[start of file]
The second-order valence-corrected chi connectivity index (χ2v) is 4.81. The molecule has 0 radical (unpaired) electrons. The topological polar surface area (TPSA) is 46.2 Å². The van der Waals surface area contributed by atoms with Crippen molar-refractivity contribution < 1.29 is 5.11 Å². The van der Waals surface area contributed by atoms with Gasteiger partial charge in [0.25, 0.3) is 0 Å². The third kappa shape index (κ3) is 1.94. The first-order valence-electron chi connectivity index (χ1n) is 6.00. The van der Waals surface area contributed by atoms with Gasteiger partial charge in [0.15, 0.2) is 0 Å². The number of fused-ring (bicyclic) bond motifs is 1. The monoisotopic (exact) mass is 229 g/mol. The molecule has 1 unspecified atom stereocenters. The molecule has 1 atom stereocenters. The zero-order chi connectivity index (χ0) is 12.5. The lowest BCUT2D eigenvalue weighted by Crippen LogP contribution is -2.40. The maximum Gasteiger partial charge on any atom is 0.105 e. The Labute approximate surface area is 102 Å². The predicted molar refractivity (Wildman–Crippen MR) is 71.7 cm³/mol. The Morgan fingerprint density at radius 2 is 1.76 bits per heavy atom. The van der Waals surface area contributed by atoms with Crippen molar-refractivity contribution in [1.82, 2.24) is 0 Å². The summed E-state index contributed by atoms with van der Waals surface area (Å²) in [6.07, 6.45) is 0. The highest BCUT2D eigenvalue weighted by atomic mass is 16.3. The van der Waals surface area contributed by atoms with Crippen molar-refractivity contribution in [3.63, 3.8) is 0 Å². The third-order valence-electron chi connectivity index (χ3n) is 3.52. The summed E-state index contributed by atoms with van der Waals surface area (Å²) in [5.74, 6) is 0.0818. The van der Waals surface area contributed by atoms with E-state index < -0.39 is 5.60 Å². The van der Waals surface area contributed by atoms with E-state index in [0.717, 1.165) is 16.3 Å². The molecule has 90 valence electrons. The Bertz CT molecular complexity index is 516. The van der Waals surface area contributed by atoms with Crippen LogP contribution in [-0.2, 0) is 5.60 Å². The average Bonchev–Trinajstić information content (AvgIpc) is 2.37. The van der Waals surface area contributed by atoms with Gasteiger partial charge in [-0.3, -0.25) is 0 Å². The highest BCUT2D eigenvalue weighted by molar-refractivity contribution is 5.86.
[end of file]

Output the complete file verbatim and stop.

The second-order valence-corrected chi connectivity index (χ2v) is 4.81. The molecule has 0 radical (unpaired) electrons. The topological polar surface area (TPSA) is 46.2 Å². The van der Waals surface area contributed by atoms with Crippen molar-refractivity contribution < 1.29 is 5.11 Å². The van der Waals surface area contributed by atoms with Gasteiger partial charge in [0.25, 0.3) is 0 Å². The third kappa shape index (κ3) is 1.94. The first-order valence-electron chi connectivity index (χ1n) is 6.00. The van der Waals surface area contributed by atoms with Gasteiger partial charge in [0.15, 0.2) is 0 Å². The number of fused-ring (bicyclic) bond motifs is 1. The monoisotopic (exact) mass is 229 g/mol. The molecule has 1 unspecified atom stereocenters. The molecule has 1 atom stereocenters. The zero-order chi connectivity index (χ0) is 12.5. The lowest BCUT2D eigenvalue weighted by Crippen LogP contribution is -2.40. The maximum Gasteiger partial charge on any atom is 0.105 e. The Labute approximate surface area is 102 Å². The predicted molar refractivity (Wildman–Crippen MR) is 71.7 cm³/mol. The Morgan fingerprint density at radius 2 is 1.76 bits per heavy atom. The van der Waals surface area contributed by atoms with Crippen molar-refractivity contribution in [1.82, 2.24) is 0 Å². The summed E-state index contributed by atoms with van der Waals surface area (Å²) in [6.07, 6.45) is 0. The highest BCUT2D eigenvalue weighted by atomic mass is 16.3. The van der Waals surface area contributed by atoms with Crippen molar-refractivity contribution in [3.63, 3.8) is 0 Å². The third-order valence-electron chi connectivity index (χ3n) is 3.52. The summed E-state index contributed by atoms with van der Waals surface area (Å²) in [5.74, 6) is 0.0818. The van der Waals surface area contributed by atoms with E-state index < -0.39 is 5.60 Å². The van der Waals surface area contributed by atoms with E-state index in [0.717, 1.165) is 16.3 Å². The molecule has 90 valence electrons. The Bertz CT molecular complexity index is 516. The van der Waals surface area contributed by atoms with Crippen LogP contribution in [-0.2, 0) is 5.60 Å². The average Bonchev–Trinajstić information content (AvgIpc) is 2.37. The van der Waals surface area contributed by atoms with Gasteiger partial charge in [-0.3, -0.25) is 0 Å². The highest BCUT2D eigenvalue weighted by molar-refractivity contribution is 5.86.